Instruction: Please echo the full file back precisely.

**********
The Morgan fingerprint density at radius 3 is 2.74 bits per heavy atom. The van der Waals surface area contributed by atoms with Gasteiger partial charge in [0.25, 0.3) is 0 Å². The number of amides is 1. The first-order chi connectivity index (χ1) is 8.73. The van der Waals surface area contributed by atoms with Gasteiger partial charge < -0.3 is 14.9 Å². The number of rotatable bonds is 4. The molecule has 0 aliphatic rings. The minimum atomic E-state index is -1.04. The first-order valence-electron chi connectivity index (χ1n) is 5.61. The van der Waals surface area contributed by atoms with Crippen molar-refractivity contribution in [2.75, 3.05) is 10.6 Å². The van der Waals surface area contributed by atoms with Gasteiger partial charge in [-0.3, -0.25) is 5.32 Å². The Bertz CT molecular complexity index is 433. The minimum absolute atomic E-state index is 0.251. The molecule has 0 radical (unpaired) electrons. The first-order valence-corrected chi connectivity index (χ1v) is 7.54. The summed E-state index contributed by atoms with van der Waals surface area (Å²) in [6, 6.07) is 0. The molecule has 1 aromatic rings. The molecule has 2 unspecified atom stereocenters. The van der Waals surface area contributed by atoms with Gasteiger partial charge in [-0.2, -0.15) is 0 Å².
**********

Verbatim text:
The Morgan fingerprint density at radius 3 is 2.74 bits per heavy atom. The van der Waals surface area contributed by atoms with Gasteiger partial charge in [0.25, 0.3) is 0 Å². The number of amides is 1. The first-order chi connectivity index (χ1) is 8.73. The van der Waals surface area contributed by atoms with Gasteiger partial charge < -0.3 is 14.9 Å². The number of rotatable bonds is 4. The molecule has 0 aliphatic rings. The minimum atomic E-state index is -1.04. The first-order valence-electron chi connectivity index (χ1n) is 5.61. The van der Waals surface area contributed by atoms with Crippen molar-refractivity contribution in [2.75, 3.05) is 10.6 Å². The van der Waals surface area contributed by atoms with Gasteiger partial charge in [-0.3, -0.25) is 5.32 Å². The Bertz CT molecular complexity index is 433. The minimum absolute atomic E-state index is 0.251. The molecule has 0 radical (unpaired) electrons. The first-order valence-corrected chi connectivity index (χ1v) is 7.54. The summed E-state index contributed by atoms with van der Waals surface area (Å²) in [6, 6.07) is 0. The molecule has 1 aromatic rings. The molecule has 2 unspecified atom stereocenters. The van der Waals surface area contributed by atoms with Gasteiger partial charge in [-0.2, -0.15) is 0 Å².